A great inventory of the small: combining BOLD datamining and focused sampling hugely increases knowledge of taxonomy, biology, and distribution of leafmining pygmy moths (Lepidoptera: Nepticulidae). – In: Scientific abstracts from the 6th Internationa

Publication Type:Journal Article
Year of Publication:2015
Authors:E. J. van Nieukerken, Doorenweerd, C., Mutanen, M., Landry, J. - F., Miller, J., deWaard, J. R.
Date Published:2015-08-16
Keywords:Canada, DNA barcodes, Finland, Lepidoptera, Nepticulidae, USA

The Nepticulidae form an early-radiating family of leaf-mining moths with tight associations with their angiosperm hosts. Around 850 named species in 10 genera form part of an unknown but much larger global diversity. The group offers insights into evolution between insects and host plants. Traditional methods to investigate their diversity and host plant relations require considerable human effort, an impediment further confounded by their extremely small body size (3-8 mm). DNA barcodes can speed up recognition of host plant relations, distribution, and taxonomy. Results:We built a barcode dataset of leaf-mining larvae and emerging adults from focused sampling in many parts of the world, study of museum specimens, and barcoding initiatives such as in Finland (www.finbol.org). We mined the Barcode of Life Datasystems (BOLD) for all barcoded specimens labeled with the family name, and additionally searched for closely-allied Barcode Index Numbers (BINs) lacking family-level taxonomy. We found almost 5500 barcoded specimens, representing 928 BINs and 890 species, of which more than 55% are unnamed or unidentified. A large portion of the specimens (around 2500) originated from the massive Malaise trapping program at the Biodiversity Institute of Ontario. Most were initially identified only to the ordinal or family level. We use our data for estimating the unknown biodiversity of Nepticulidae, globally and per continent. For North America alone, our results suggest 40 unnamed species, confirm 12 species as Holarctic (including several newly recorded), and link previously unidentified host records to named adults.Significance:Barcoding mass-trapped specimens showed an unprecedented increase in our knowledge of distribution, host plant use, and invasiveness in an intractable and otherwise poorly known group. Such records, however, acquire scientific value only if validated by a solid barcode reference library that has been vetted by taxonomic expertise. We advocate combining large-scale biodiversity inventories with DNA barcoding.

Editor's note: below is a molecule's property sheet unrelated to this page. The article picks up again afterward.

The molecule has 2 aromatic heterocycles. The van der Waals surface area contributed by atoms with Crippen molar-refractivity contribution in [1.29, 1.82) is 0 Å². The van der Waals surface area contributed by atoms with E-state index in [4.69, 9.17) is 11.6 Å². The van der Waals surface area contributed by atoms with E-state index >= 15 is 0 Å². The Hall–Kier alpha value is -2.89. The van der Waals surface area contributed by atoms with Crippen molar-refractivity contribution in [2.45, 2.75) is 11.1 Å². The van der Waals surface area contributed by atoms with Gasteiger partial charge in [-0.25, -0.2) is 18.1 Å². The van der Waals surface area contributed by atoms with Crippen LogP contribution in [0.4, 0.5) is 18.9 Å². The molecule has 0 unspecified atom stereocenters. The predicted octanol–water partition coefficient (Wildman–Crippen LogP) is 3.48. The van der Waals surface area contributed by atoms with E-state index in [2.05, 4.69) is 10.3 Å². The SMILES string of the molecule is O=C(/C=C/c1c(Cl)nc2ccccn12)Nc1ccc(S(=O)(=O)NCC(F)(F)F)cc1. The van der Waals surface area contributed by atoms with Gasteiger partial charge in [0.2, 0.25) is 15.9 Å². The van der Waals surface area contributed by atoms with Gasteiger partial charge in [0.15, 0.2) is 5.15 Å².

Short Title:Genome
Scratchpads developed and conceived by (alphabetical): Ed Baker, Katherine Bouton Alice Heaton Dimitris Koureas, Laurence Livermore, Dave Roberts, Simon Rycroft, Ben Scott, Vince Smith